Dec 2 (Reuters) - Analysts have upgraded forecasts for Chinese corporate earnings in 2023, on expectations that its economy will benefit from stimulus measures and the easing of COVID-19 restrictions.
Analysts raised forward 12-month earnings of companies on the MSCI China index (.dMICN00000PUS) by 2% in November, data from IBES estimates showed. They had earlier cut the forward 12-month earnings by 15% between January and October this year on concerns over slowing growth.
Refinitiv data also showed that earnings of Chinese large and mid-cap companies, with market capitalization of at least $1 billion, are expected to rise 17.3% in 2023 on average, the second-highest after India.
"We expect significant easing in COVID-19 restrictions in the second quarter. We forecast earnings growth of 15%-20% for MSCI China, which would be underpinned by lower commodity prices, improved economic growth and lower asset write-downs," said James Wong, strategist at UBS.
"This could drive a total shareholder return of 25%-30% for the market next year," he added.
China's COVID-19 cases remain near record highs. Still, some optimism has emerged as major cities, including Guangzhou, have lifted their lockdowns in recent days, with Vice Premier Sun Chunlan saying the ability of the virus to cause disease was weakening.
Among sectors, the consumer discretionary and consumer staples sector led the earnings projections for next year, expecting net profit growth of about 35% each, according to IBES data.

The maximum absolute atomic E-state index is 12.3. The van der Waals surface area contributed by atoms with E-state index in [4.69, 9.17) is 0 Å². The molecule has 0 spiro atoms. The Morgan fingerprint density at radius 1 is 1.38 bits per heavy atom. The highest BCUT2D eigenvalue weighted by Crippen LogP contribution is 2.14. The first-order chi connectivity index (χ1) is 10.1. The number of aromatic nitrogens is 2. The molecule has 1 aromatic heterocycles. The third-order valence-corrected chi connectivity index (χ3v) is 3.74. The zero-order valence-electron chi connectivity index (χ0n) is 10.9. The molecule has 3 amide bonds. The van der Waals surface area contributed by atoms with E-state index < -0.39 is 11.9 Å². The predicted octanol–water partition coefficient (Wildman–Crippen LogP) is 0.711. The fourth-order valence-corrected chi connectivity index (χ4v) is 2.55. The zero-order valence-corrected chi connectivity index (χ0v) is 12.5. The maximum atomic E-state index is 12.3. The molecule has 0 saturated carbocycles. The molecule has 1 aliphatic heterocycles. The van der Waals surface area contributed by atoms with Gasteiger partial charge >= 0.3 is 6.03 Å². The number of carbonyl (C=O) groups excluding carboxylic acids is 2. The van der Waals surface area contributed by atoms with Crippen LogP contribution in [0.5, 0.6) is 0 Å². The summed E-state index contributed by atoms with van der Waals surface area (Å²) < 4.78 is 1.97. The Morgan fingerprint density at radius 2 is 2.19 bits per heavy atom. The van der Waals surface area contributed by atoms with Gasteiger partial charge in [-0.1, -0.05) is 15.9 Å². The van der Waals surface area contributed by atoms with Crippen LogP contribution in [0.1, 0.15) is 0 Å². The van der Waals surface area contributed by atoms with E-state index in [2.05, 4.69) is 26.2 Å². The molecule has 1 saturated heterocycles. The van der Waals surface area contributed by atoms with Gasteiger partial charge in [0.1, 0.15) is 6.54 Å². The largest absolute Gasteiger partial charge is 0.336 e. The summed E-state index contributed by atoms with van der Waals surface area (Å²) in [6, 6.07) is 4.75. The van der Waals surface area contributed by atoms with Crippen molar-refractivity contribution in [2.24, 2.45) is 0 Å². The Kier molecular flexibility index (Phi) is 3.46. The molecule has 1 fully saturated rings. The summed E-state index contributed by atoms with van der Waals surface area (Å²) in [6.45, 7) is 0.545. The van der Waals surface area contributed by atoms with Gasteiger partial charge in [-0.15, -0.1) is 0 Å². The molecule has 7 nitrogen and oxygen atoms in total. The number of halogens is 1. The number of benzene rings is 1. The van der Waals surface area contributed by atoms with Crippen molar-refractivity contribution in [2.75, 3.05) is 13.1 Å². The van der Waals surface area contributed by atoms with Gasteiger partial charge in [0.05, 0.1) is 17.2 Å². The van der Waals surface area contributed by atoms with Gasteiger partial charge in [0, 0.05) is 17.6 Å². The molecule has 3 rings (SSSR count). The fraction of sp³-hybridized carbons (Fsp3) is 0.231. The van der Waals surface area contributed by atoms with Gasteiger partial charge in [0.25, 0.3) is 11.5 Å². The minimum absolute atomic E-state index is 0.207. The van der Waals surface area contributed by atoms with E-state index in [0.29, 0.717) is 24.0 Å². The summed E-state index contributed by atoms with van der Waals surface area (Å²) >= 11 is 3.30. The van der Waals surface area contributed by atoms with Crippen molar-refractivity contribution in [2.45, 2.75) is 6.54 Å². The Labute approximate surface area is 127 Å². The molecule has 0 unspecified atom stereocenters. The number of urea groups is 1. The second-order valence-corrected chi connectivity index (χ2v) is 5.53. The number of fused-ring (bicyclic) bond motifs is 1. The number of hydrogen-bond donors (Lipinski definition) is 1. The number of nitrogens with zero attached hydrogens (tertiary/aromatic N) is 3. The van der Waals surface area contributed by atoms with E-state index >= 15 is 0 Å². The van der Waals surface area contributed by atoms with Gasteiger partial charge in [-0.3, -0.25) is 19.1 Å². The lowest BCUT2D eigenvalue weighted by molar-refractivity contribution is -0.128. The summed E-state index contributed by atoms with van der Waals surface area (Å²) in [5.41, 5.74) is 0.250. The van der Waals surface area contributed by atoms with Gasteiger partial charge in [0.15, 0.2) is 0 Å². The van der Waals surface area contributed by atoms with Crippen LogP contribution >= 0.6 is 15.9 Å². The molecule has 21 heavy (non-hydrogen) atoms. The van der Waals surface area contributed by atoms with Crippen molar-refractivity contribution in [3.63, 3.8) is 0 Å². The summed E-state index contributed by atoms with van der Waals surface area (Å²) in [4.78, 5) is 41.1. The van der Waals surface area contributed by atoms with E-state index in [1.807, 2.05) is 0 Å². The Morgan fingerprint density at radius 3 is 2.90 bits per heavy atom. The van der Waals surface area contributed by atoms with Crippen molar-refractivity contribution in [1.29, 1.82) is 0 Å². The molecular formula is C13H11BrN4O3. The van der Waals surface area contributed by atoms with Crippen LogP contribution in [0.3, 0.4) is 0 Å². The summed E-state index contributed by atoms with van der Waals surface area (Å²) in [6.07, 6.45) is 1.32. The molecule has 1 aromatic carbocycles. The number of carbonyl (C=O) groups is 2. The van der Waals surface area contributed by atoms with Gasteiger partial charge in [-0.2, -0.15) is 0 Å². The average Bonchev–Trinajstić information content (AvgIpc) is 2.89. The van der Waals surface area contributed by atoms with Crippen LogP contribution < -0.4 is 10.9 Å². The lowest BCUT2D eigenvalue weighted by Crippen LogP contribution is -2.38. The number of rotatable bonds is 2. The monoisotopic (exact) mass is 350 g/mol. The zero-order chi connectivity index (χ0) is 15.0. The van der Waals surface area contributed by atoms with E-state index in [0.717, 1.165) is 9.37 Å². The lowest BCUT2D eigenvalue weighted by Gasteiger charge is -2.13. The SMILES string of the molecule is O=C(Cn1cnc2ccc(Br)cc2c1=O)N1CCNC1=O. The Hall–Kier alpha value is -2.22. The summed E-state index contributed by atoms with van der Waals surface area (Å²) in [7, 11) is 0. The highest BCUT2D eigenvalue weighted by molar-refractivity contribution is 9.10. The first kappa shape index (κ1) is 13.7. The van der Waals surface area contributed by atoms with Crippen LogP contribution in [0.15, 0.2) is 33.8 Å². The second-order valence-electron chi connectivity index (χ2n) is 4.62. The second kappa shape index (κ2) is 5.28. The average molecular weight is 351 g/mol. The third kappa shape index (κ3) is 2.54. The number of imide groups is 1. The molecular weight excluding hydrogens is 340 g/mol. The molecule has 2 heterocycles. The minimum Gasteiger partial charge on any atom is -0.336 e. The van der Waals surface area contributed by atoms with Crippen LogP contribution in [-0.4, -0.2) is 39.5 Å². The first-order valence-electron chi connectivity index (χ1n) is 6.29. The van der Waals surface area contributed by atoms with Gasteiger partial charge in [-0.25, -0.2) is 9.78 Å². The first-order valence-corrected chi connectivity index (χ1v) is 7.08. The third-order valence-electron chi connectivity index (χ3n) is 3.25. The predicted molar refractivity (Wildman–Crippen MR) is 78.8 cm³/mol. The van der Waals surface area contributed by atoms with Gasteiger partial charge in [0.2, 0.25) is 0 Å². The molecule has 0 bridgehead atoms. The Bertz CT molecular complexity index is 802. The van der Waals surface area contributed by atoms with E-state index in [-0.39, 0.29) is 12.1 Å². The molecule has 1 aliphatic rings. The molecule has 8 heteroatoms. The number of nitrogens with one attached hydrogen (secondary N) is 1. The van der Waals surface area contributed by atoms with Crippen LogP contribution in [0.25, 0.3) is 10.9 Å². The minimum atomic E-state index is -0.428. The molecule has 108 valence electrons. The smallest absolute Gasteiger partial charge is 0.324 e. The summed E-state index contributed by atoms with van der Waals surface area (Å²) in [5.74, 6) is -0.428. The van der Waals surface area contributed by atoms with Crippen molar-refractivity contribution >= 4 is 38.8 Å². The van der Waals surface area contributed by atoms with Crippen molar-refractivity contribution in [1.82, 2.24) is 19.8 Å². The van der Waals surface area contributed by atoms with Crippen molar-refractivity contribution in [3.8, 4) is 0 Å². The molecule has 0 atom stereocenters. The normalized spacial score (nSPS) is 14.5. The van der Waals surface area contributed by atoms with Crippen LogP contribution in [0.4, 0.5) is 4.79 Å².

Consumption remains the most significant area of opportunity for China equities in 2023, as consumers increased savings in light of the uncertain macro environment in the last few years, said UBS' Wong.
Industrials and tech firms are also estimated to post a growth of 30% and 23%, respectively, the IBES data shows.
Analysts expect the resumption of online game license approvals, potential resolution of a dispute over U.S. authorities access to Chinese audits, and conclusion of cybersecurity investigations to boost tech sector earnings.
Shares of video game developers rallied this month after China's regulator granted publishing licences to 70 online games, including titles belonging to major internet firms Tencent Holdings Ltd (0700.HK) and NetEast Inc (9999.HK)
In real estate, a recent slew of support measures, including loan repayment extensions is expected to prop up the sector, which is estimated to post nearly a 10% growth next year.
Regulators lifted a ban on equity refinancing for listed property firms this week.
The MSCI China has fallen 29.3% this year, and its forward 12-month price-to-earnings ratio stood at 9.55, much lower than the 10-year average of 11.29.
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